In the late 1990s, they lobbied hard for electricity deregulation. As a result, Ohio Senate Bill 3 was passed in 1999, which established a framework to Â“deregulateÂ” energy pricing by allowing the market to set the price for energy through supplier competition.
Under the old system, the price of electricity was strictly based on a formula weighted heavily on what it cost the power company to produce it. This established a rate cap. Deregulation removes rate caps. Prices are based on what power suppliers and traders believe the market will bear, resulting in prices having only a nominal relation to cost. The result has been some serious growing pains for deregulated states.
Ohio is on the verge of learning what a dozen states have already realized Â– market-based energy schemes apparently do not result in cheaper prices. In fact, the results have led to unprecedented energy costs, with some states realizing 100% increases (doubling) in energy prices and averaging around 36% across the board. USA Today reported on Aug. 10, 2007, that average prices rose 21% in regulated states from 2002-2006. At the same time, they leapt 36% in deregulated states where rate caps expired.
Why isnÂ’t competition resulting in cheaper prices?
First off, since the passage of the 1935 Public Utility Holding Company Act (PUHCA), big utilities have been permitted to operate as a monopoly in their geographic area but have been prevented from expanding their reach. The law was enacted to prevent national conglomerates from dominating the electricity industry.
Over the past 20 years, some groups Â– namely large investor-owned power companies Â– contended that the law has outlived its usefulness and now stands in the way of increased competition that could lower prices and improve services.
Conceptually, free market competition should drive down prices and increase efficiency.
According to Mark Shanahan, energy advisor to Ohio Governor Ted Strickland, Â“Free markets falter when real competition is either lacking or doesnÂ’t exist. This is because the fundamental premise underlying a free market is that no one is protected from failure. In the Ohio electricity-generation market (as in other states), there are some questions as to whether the primary electricity generators truly risk failure in a system that, according to these same generators, is actually hurting for new generation capacity.Â”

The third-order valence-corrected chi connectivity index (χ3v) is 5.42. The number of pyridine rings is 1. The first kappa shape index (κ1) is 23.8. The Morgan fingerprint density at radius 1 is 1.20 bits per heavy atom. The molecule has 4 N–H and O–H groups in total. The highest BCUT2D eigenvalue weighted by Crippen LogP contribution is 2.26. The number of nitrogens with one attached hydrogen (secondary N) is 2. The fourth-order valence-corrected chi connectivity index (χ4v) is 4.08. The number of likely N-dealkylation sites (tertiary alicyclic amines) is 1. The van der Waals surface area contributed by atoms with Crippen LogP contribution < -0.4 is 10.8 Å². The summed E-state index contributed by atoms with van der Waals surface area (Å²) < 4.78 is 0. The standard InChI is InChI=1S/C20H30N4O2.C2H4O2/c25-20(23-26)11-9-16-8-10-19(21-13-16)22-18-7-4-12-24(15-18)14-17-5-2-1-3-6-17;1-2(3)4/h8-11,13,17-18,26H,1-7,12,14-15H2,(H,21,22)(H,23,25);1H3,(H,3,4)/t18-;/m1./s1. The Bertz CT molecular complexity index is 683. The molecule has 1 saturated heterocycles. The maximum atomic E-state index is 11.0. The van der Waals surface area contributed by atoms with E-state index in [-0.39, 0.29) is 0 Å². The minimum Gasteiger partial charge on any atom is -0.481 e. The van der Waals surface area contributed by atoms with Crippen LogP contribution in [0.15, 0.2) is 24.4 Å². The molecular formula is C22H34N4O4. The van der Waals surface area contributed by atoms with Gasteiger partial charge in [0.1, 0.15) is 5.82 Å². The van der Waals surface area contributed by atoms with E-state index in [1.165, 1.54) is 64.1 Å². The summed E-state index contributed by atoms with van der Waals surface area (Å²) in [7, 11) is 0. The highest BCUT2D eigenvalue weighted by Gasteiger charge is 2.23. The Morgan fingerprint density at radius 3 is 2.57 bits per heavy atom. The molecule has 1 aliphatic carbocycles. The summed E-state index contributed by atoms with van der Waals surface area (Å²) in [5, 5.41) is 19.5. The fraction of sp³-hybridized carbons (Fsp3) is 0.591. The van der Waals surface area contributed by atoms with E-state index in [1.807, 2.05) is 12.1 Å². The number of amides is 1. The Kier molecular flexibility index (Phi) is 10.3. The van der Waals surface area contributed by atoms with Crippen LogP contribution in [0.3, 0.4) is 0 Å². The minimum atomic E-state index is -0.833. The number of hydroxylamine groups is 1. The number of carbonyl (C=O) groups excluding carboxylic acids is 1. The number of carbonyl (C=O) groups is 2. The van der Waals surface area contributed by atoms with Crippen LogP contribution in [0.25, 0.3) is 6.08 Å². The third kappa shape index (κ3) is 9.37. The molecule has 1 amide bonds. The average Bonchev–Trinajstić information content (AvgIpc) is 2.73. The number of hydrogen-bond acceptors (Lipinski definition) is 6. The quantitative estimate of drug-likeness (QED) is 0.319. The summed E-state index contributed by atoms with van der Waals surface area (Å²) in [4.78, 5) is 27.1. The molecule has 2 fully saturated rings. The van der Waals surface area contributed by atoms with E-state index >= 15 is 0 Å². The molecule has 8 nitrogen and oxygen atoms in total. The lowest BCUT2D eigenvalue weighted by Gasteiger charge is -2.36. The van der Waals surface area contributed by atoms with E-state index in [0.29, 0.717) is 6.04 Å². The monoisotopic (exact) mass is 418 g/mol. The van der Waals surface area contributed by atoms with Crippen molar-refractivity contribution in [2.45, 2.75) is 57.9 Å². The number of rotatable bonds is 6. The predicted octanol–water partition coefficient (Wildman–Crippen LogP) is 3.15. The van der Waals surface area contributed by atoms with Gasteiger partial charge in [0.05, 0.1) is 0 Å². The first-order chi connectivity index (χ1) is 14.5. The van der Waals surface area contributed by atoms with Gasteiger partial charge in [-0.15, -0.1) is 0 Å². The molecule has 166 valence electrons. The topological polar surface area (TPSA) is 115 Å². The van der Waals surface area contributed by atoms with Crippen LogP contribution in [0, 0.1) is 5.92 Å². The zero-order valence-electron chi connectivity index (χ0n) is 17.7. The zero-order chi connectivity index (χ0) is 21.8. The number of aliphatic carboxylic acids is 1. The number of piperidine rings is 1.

Secondly, rate caps have meant artificially cheap energy Â– removing the cap means a market correction. A crucial strategy of deregulation is to allow the expected market pricing correction to occur with an environment of robust competition. The idea is that competition would temper a run on pricing.
States entering the deregulated market have learned from prior states, and they have begun nurturing competition by using creative tier approaches while establishing competitive advantages for smaller suppliers. With limited supply and increasing demand, the market should be open for new entry, shouldnÂ’t it?
To market capitalists, the intuitive response is yes Â– but at a cost.
Much like other capital-intensive industries, entry is not very easy, especially when energy prices have been held artificially low. As energy prices increase, more opportunities exist for competition to economically compete. Until then, energy costs will increase prior to market stabilization.
A number of analysts believe that the correction in energy pricing will actually mean greater opportunities for alternative-energy technologies. In essence, the increasing cost of oil, coal and natural gas production will allow alternatives to become more affordable. It is price Â– meeting the alternative technologies at a point Â– that permits entry into the market. This should not be confused or misinterpreted as alternative-energy technologies driving up price.
Rather it is alternative energy finding an opening through deregulation.
If energy price increases are inevitable, then what can be done? There are a number of ways to respond. The most strategic is to plan for higher prices by reducing energy demand and planning for change. There is little doubt that consumers must internalize the mantra Â– Â“The least expensive unit of energy is the one you never buy.Â”
By the way, this is also the Â“greenestÂ” kind of energy.